When the U.S. Supreme Court Wednesday refused to delay the implementation of a November ruling striking down the state's ban on marriage equality, same-sex couples in the Sunflower State began applying for marriage licenses.
But the impending nuptials haven't stopped the state's recently reelected Republican governor, Sam Brownback, from persisting in his stalwart defense of marriage discrimination in Kansas. Just hours after the Supreme Court denied Brownback's request to put marriage equality on hold as the state appeals, the governor and Attorney General Derek Schmidt, also a Republican, announced that they would fight the arrival of marriage equality with every legal tactic available to them.
And this morning, the state's Republican leadership announced their approach to stand in the way of equality. Attorney General Schmidt has claimed the ruling, handed down last week by U.S. District Judge Daniel Crabtree, applies only to the two counties directly addressed in the lawsuit, according to the Associated Press.
The American Civil Liberties Union, which filed the case that struck down Kansas's marriage ban, contends that the ruling applies to all 105 counties in Kansas.
The legal confusion has prompted some counties to hesitate on issuing marriage applications to same-sex couples. At press time, Kansas Equality reports that Sedgwick, Reno, Saline, McPherson, Riley, Cowley, Shawnee, and Douglas counties are all allowing same-sex couples to apply for marriage licenses. County officials in Butler, Greenwood, and Elk counties have thus far refused to issue licenses to same-sex couples, with the district court serving those counties saying it will wait for explicit instructions from a higher court requiring the district to issue such licenses. Equality Kansas is keeping track of the quickly changing tally of counties issuing marriage applications to same-sex couples on its Twitter and Facebook page.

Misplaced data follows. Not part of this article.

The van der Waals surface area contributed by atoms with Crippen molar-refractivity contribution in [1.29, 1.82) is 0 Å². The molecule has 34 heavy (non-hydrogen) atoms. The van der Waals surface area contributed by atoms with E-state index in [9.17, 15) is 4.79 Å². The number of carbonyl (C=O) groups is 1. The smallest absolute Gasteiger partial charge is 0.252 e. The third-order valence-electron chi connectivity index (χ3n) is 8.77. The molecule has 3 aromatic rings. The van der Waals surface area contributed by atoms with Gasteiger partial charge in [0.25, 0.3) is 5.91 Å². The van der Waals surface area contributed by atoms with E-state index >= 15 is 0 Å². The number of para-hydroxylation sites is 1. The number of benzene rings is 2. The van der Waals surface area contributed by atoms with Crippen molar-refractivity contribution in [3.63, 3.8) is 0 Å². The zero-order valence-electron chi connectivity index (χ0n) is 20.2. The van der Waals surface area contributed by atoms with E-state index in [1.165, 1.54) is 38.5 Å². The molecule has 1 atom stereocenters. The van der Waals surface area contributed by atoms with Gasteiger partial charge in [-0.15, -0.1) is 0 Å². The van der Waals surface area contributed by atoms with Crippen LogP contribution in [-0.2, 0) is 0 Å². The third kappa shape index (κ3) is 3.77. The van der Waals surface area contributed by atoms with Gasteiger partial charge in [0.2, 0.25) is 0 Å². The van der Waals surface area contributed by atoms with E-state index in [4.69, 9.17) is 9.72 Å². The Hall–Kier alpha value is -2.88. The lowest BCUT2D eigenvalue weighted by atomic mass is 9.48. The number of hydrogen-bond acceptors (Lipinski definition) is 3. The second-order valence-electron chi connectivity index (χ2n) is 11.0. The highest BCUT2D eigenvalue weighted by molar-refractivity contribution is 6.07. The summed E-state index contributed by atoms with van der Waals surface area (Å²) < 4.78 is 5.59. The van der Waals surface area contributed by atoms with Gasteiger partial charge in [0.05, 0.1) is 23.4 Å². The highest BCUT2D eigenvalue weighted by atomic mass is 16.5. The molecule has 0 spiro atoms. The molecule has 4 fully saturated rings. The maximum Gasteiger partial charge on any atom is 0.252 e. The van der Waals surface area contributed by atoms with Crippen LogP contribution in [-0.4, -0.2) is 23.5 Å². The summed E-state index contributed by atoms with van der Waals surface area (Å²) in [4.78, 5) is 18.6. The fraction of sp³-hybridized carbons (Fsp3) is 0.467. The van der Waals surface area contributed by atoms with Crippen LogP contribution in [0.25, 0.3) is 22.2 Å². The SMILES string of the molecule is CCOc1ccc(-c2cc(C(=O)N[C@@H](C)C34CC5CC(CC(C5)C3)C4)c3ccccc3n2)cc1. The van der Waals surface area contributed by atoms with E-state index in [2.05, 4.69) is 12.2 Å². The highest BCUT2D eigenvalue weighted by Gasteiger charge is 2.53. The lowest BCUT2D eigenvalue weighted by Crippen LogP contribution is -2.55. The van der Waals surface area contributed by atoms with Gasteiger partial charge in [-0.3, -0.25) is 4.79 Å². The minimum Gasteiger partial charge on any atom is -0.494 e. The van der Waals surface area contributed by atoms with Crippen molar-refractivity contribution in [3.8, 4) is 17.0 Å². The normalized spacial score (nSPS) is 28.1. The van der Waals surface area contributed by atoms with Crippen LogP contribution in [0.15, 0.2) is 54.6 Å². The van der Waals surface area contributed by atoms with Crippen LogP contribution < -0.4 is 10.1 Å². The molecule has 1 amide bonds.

Even in the counties that are allowing gay and lesbian couples to apply for marriage licenses, many are enforcing a state-mandated three-day waiting period between the initial application and when a couple receives a marriage license. Some counties are reportedly waiving that waiting period on a case-by-case basis, while others are allowing couples who previously applied for marriage licenses to pre-empt the waiting period.
Johnson County, which is the state's most populous and contains several suburbs of Kansas City, is reportedly accepting marriage applications from same-sex couples but has yet to issue licenses, awaiting resolution of a separate case pending before the Kansas Supreme Court that sought to keep a state-level judge from ordering county clerks to issue marriage licenses for that county. A hearing was scheduled in that case earlier this week, but it was postponed by the court, which explained it would resolve the issue after additional guidance from the federal court system.
With Wednesday's Supreme Court action, Kansas became the 33rd U.S. state to embrace marriage equality, in addition to the District of Columbia.